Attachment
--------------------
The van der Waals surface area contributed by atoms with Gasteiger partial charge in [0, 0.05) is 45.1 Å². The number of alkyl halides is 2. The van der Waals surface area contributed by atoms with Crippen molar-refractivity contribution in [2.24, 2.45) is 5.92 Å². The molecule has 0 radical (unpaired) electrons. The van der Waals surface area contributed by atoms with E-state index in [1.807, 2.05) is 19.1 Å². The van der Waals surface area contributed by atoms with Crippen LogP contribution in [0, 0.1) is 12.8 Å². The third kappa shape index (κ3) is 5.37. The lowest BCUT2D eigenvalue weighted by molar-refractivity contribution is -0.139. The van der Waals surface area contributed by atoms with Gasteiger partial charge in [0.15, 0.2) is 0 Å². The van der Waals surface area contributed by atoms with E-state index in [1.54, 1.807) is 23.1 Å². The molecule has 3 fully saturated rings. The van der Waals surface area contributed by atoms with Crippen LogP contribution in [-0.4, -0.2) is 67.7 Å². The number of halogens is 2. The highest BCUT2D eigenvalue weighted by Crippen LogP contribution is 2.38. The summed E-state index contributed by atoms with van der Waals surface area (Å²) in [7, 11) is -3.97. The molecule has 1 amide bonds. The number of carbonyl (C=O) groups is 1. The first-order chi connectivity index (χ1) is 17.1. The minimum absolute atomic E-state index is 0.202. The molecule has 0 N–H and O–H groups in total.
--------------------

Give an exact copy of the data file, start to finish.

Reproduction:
The van der Waals surface area contributed by atoms with Gasteiger partial charge in [0, 0.05) is 45.1 Å². The number of alkyl halides is 2. The van der Waals surface area contributed by atoms with Crippen molar-refractivity contribution in [2.24, 2.45) is 5.92 Å². The molecule has 0 radical (unpaired) electrons. The van der Waals surface area contributed by atoms with E-state index in [1.807, 2.05) is 19.1 Å². The van der Waals surface area contributed by atoms with Crippen LogP contribution in [0, 0.1) is 12.8 Å². The third kappa shape index (κ3) is 5.37. The lowest BCUT2D eigenvalue weighted by molar-refractivity contribution is -0.139. The van der Waals surface area contributed by atoms with Gasteiger partial charge in [0.15, 0.2) is 0 Å². The van der Waals surface area contributed by atoms with E-state index in [1.54, 1.807) is 23.1 Å². The molecule has 3 fully saturated rings. The van der Waals surface area contributed by atoms with Crippen LogP contribution in [-0.4, -0.2) is 67.7 Å². The number of halogens is 2. The highest BCUT2D eigenvalue weighted by Crippen LogP contribution is 2.38. The summed E-state index contributed by atoms with van der Waals surface area (Å²) in [7, 11) is -3.97. The molecule has 1 amide bonds. The number of carbonyl (C=O) groups is 1. The first-order chi connectivity index (χ1) is 17.1. The minimum absolute atomic E-state index is 0.202. The molecule has 0 N–H and O–H groups in total.